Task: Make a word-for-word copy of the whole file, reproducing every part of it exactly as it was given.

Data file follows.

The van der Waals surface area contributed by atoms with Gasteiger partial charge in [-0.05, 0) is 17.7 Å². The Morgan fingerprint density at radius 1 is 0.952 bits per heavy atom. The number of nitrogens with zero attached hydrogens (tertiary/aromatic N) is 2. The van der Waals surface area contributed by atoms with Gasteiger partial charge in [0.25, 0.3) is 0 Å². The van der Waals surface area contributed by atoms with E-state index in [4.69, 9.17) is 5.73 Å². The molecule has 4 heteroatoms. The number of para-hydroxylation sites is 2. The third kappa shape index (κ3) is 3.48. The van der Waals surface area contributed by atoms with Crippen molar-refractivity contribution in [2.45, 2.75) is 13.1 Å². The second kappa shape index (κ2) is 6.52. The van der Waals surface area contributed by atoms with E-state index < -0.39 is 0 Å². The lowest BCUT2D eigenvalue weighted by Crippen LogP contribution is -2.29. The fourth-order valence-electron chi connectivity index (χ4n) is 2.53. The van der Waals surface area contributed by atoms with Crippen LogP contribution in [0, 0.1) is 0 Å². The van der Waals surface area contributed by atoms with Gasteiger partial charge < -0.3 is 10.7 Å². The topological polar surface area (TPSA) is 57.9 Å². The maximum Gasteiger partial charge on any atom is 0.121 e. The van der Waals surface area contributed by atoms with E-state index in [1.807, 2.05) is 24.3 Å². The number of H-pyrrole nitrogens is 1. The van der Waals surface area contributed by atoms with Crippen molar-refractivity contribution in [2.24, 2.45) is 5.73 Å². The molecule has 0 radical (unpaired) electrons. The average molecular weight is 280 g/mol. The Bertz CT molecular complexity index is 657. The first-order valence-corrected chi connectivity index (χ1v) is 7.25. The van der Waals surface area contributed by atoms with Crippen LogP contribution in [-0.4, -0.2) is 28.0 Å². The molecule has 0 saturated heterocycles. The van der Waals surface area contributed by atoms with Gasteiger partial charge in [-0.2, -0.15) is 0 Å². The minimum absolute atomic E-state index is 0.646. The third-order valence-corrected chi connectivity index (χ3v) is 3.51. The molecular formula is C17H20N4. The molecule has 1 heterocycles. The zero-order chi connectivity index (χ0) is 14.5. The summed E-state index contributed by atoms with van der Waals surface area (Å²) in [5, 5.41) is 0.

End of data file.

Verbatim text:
The van der Waals surface area contributed by atoms with Gasteiger partial charge in [-0.05, 0) is 17.7 Å². The Morgan fingerprint density at radius 1 is 0.952 bits per heavy atom. The number of nitrogens with zero attached hydrogens (tertiary/aromatic N) is 2. The van der Waals surface area contributed by atoms with Gasteiger partial charge in [0.25, 0.3) is 0 Å². The van der Waals surface area contributed by atoms with E-state index in [4.69, 9.17) is 5.73 Å². The molecule has 4 heteroatoms. The number of para-hydroxylation sites is 2. The third kappa shape index (κ3) is 3.48. The van der Waals surface area contributed by atoms with Crippen molar-refractivity contribution in [2.45, 2.75) is 13.1 Å². The second kappa shape index (κ2) is 6.52. The van der Waals surface area contributed by atoms with E-state index < -0.39 is 0 Å². The lowest BCUT2D eigenvalue weighted by Crippen LogP contribution is -2.29. The fourth-order valence-electron chi connectivity index (χ4n) is 2.53. The van der Waals surface area contributed by atoms with Crippen LogP contribution in [0, 0.1) is 0 Å². The van der Waals surface area contributed by atoms with Gasteiger partial charge < -0.3 is 10.7 Å². The topological polar surface area (TPSA) is 57.9 Å². The maximum Gasteiger partial charge on any atom is 0.121 e. The van der Waals surface area contributed by atoms with E-state index in [1.807, 2.05) is 24.3 Å². The number of H-pyrrole nitrogens is 1. The van der Waals surface area contributed by atoms with Crippen molar-refractivity contribution in [2.24, 2.45) is 5.73 Å². The molecule has 0 radical (unpaired) electrons. The average molecular weight is 280 g/mol. The Bertz CT molecular complexity index is 657. The first-order valence-corrected chi connectivity index (χ1v) is 7.25. The van der Waals surface area contributed by atoms with Crippen LogP contribution in [-0.4, -0.2) is 28.0 Å². The molecule has 0 saturated heterocycles. The van der Waals surface area contributed by atoms with Gasteiger partial charge in [-0.2, -0.15) is 0 Å². The minimum absolute atomic E-state index is 0.646. The third-order valence-corrected chi connectivity index (χ3v) is 3.51. The molecular formula is C17H20N4. The molecule has 1 heterocycles. The zero-order chi connectivity index (χ0) is 14.5. The summed E-state index contributed by atoms with van der Waals surface area (Å²) in [5, 5.41) is 0.